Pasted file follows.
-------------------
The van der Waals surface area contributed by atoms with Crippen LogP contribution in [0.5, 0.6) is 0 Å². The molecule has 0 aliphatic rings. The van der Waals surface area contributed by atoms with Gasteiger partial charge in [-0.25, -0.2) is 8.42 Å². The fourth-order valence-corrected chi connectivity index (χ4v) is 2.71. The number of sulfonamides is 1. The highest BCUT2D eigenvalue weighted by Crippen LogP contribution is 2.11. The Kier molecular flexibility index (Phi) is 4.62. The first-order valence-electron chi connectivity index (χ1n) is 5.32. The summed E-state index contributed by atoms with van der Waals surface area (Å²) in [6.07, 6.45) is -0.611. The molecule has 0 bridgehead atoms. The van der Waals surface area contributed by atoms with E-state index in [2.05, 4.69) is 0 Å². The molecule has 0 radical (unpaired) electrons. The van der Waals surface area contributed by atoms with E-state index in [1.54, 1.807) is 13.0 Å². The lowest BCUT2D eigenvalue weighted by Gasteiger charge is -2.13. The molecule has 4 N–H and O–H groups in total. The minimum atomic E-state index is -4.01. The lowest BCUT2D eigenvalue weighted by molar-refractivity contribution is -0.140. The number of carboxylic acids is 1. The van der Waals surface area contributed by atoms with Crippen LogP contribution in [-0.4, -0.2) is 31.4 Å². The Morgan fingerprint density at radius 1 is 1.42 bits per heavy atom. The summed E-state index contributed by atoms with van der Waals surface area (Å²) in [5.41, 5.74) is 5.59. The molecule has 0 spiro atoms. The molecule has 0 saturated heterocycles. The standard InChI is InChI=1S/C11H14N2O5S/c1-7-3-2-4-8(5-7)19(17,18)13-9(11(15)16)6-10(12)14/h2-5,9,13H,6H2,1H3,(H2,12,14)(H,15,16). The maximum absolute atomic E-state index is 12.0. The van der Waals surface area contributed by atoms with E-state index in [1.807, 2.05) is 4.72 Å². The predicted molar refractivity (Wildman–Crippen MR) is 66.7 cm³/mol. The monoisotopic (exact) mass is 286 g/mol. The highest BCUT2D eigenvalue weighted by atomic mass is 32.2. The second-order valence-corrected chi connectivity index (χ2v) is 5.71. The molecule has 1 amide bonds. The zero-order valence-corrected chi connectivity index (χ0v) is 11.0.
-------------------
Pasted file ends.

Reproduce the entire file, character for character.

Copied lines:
The van der Waals surface area contributed by atoms with Crippen LogP contribution in [0.5, 0.6) is 0 Å². The molecule has 0 aliphatic rings. The van der Waals surface area contributed by atoms with Gasteiger partial charge in [-0.25, -0.2) is 8.42 Å². The fourth-order valence-corrected chi connectivity index (χ4v) is 2.71. The number of sulfonamides is 1. The highest BCUT2D eigenvalue weighted by Crippen LogP contribution is 2.11. The Kier molecular flexibility index (Phi) is 4.62. The first-order valence-electron chi connectivity index (χ1n) is 5.32. The summed E-state index contributed by atoms with van der Waals surface area (Å²) in [6.07, 6.45) is -0.611. The molecule has 0 bridgehead atoms. The van der Waals surface area contributed by atoms with E-state index in [2.05, 4.69) is 0 Å². The molecule has 0 radical (unpaired) electrons. The van der Waals surface area contributed by atoms with E-state index in [1.54, 1.807) is 13.0 Å². The lowest BCUT2D eigenvalue weighted by Gasteiger charge is -2.13. The molecule has 4 N–H and O–H groups in total. The minimum atomic E-state index is -4.01. The lowest BCUT2D eigenvalue weighted by molar-refractivity contribution is -0.140. The number of carboxylic acids is 1. The van der Waals surface area contributed by atoms with Crippen LogP contribution in [-0.4, -0.2) is 31.4 Å². The Morgan fingerprint density at radius 1 is 1.42 bits per heavy atom. The summed E-state index contributed by atoms with van der Waals surface area (Å²) in [5.41, 5.74) is 5.59. The molecule has 0 spiro atoms. The molecule has 0 saturated heterocycles. The standard InChI is InChI=1S/C11H14N2O5S/c1-7-3-2-4-8(5-7)19(17,18)13-9(11(15)16)6-10(12)14/h2-5,9,13H,6H2,1H3,(H2,12,14)(H,15,16). The maximum absolute atomic E-state index is 12.0. The van der Waals surface area contributed by atoms with E-state index in [1.807, 2.05) is 4.72 Å². The predicted molar refractivity (Wildman–Crippen MR) is 66.7 cm³/mol. The monoisotopic (exact) mass is 286 g/mol. The highest BCUT2D eigenvalue weighted by atomic mass is 32.2. The second-order valence-corrected chi connectivity index (χ2v) is 5.71. The molecule has 1 amide bonds. The zero-order valence-corrected chi connectivity index (χ0v) is 11.0.